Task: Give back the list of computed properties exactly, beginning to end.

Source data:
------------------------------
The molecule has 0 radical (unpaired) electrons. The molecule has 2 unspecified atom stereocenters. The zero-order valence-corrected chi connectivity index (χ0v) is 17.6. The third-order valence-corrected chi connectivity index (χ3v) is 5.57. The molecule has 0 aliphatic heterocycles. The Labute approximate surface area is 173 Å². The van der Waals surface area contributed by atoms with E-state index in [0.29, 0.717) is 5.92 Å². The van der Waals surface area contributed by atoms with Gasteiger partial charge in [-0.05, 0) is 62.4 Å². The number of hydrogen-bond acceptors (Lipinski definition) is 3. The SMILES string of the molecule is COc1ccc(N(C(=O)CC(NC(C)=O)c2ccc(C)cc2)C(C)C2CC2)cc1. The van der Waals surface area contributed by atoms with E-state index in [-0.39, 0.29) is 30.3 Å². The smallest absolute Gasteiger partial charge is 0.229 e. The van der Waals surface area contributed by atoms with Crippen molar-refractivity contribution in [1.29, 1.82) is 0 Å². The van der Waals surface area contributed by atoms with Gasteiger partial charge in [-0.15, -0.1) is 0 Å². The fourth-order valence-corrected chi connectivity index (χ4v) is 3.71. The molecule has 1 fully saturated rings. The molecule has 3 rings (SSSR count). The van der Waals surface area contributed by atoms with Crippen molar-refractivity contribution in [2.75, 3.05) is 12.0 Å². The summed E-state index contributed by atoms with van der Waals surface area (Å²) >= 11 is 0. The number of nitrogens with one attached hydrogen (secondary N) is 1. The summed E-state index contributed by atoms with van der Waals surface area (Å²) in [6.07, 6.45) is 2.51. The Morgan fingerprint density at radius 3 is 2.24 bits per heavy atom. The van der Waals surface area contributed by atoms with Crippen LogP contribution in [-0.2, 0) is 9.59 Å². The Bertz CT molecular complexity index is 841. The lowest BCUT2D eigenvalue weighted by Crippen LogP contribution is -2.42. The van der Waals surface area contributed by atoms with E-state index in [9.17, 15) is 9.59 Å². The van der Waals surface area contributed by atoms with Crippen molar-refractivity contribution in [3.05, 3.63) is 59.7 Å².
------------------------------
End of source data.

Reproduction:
The molecule has 0 radical (unpaired) electrons. The molecule has 2 unspecified atom stereocenters. The zero-order valence-corrected chi connectivity index (χ0v) is 17.6. The third-order valence-corrected chi connectivity index (χ3v) is 5.57. The molecule has 0 aliphatic heterocycles. The Labute approximate surface area is 173 Å². The van der Waals surface area contributed by atoms with E-state index in [0.29, 0.717) is 5.92 Å². The van der Waals surface area contributed by atoms with Gasteiger partial charge in [-0.05, 0) is 62.4 Å². The number of hydrogen-bond acceptors (Lipinski definition) is 3. The SMILES string of the molecule is COc1ccc(N(C(=O)CC(NC(C)=O)c2ccc(C)cc2)C(C)C2CC2)cc1. The van der Waals surface area contributed by atoms with E-state index in [-0.39, 0.29) is 30.3 Å². The smallest absolute Gasteiger partial charge is 0.229 e. The van der Waals surface area contributed by atoms with Crippen molar-refractivity contribution in [1.29, 1.82) is 0 Å². The van der Waals surface area contributed by atoms with Gasteiger partial charge in [-0.15, -0.1) is 0 Å². The fourth-order valence-corrected chi connectivity index (χ4v) is 3.71. The molecule has 1 fully saturated rings. The molecule has 3 rings (SSSR count). The van der Waals surface area contributed by atoms with Crippen molar-refractivity contribution in [2.75, 3.05) is 12.0 Å². The summed E-state index contributed by atoms with van der Waals surface area (Å²) >= 11 is 0. The number of nitrogens with one attached hydrogen (secondary N) is 1. The summed E-state index contributed by atoms with van der Waals surface area (Å²) in [6.07, 6.45) is 2.51. The Morgan fingerprint density at radius 3 is 2.24 bits per heavy atom. The van der Waals surface area contributed by atoms with Crippen LogP contribution in [-0.2, 0) is 9.59 Å². The Bertz CT molecular complexity index is 841. The lowest BCUT2D eigenvalue weighted by Crippen LogP contribution is -2.42. The van der Waals surface area contributed by atoms with E-state index in [9.17, 15) is 9.59 Å². The van der Waals surface area contributed by atoms with Crippen molar-refractivity contribution in [3.05, 3.63) is 59.7 Å².